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Leftists' ire threatens Canadian coalition

Canada’s leftist New Democratic Party withdrew support for the scandal-hit minority Liberal government Monday, setting the stage for its possible collapse and an early election.
New Democratic Party leader Layton adjusts his poppy on Parliament Hill in Ottawa
The New Democratic Party, led by Jack Layton, has been the only party keeping the Liberal government in power.Chris Wattie / Reuters
/ Source: Reuters

Canada’s leftist New Democratic Party yanked its support for the scandal-hit minority Liberal government Monday, setting the stage for its possible collapse and an election in December or early January.

NDP leader Jack Layton said his party would vote against the Liberals in any future confidence vote. Canada’s other opposition parties said they would do the same, though none would commit to putting forward such a motion.

The NDP’s policy shift came after recent opinion polls showed a slump in support for the Liberals after the release of a report into a government corruption scandal.

“We cannot express confidence in a government that is under the leadership of a party that cannot be trusted to clean up the politics that it tainted,” Layton said in Toronto.

The New Democrats have been the only party willing to keep the government in power and they wrung spending concessions from the Liberals in April in exchange for backing the budget.

But the partnership foundered when the Liberals rejected NDP proposals to limit private medicine. Layton said he was still open to an offer from Prime Minister Paul Martin, but thought this nearly impossible.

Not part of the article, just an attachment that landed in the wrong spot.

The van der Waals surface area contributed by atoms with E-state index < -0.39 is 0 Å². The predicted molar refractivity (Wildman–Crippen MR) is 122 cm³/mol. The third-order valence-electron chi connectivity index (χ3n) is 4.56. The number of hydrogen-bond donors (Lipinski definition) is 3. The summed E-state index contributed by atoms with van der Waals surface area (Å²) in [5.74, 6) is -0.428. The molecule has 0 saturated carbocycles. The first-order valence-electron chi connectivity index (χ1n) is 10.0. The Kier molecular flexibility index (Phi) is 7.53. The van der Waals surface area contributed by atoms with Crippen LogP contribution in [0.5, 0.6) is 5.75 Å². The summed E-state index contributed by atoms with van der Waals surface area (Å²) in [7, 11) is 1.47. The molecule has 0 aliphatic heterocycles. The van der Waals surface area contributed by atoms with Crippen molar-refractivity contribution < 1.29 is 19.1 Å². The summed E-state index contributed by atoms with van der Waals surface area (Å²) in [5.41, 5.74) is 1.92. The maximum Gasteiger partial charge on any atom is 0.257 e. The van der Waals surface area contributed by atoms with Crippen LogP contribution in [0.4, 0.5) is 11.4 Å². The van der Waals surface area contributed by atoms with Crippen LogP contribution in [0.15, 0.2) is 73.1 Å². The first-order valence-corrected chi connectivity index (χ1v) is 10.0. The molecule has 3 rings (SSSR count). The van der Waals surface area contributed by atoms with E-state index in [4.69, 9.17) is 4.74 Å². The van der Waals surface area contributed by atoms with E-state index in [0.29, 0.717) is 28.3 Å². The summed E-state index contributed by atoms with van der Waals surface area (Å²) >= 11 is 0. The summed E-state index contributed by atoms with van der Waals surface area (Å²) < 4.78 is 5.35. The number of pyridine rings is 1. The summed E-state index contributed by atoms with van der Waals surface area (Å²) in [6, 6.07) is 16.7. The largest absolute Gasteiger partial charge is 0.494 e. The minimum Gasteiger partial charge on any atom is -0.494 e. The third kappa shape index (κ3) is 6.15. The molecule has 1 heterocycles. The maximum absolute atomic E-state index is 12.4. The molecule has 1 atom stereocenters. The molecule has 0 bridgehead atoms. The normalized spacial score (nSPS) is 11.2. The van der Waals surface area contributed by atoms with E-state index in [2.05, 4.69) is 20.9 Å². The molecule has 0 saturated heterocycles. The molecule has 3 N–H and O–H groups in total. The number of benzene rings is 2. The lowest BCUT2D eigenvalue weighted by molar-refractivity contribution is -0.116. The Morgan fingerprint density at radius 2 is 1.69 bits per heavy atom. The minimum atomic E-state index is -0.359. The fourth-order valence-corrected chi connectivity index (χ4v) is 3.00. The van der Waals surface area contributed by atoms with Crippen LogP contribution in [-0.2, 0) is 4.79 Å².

“If Mr. Martin were to do a 180-degree turn and completely change the position that he gave to us, you always have to be willing to hear somebody out. I don’t think there’s really any possibility of that happening,” he said.

Conservative Stephen Harper, leader of the largest opposition party, said the report showed the Liberals had lost the moral authority to govern.

The document highlighted kickbacks to Quebec Liberals during a badly administered advertising campaign to boost the image of Canada in the French-speaking province.

The report broke little new ground — the evidence emerged months ago in a public inquiry — but renewed focus on the scandal drained popular support from the ruling party.

Waning support for Liberals
An opinion poll released on Saturday showed that just 28 percent of voters would back the Liberals if an election were held now, down from 38 percent three weeks ago.

Backing for the Conservatives rose to 31 percent, from 25 percent three weeks ago, and 20 percent said they would back the NDP, up from 17 percent.

The poll would almost certainly translate into another minority government, although possibly a Conservative one rather than a Liberal one.

Canada’s third opposition party is the Bloc Quebecois, which supports Quebec independence and only runs candidates in the province.

Bloc leader Gilles Duceppe said he would vote to bring down the government if the other two opposition parties did so too. ”I don’t have any more confidence in that government,” he said.

The first opportunity for a confidence motion will be on Nov. 15, with a vote possible on Nov. 16. If the government is defeated, Prime Minister Paul Martin would have to seek the dissolution of Parliament and there would be a new election.

There are three other “opposition days” in November and then on Dec. 8 there is a vote on government spending, which also can trigger an election without any opposition party having to put forward a motion of their own.

The Conservatives and Bloc said it was up to Layton to take the initiative on setting the date for a confidence vote.

The Liberals, in power since 1993, have 133 members in the 308-seat House of Commons. The Conservatives have 98, the Bloc Quebecois 54 and the NDP 18. There are four independents and one seat is vacant.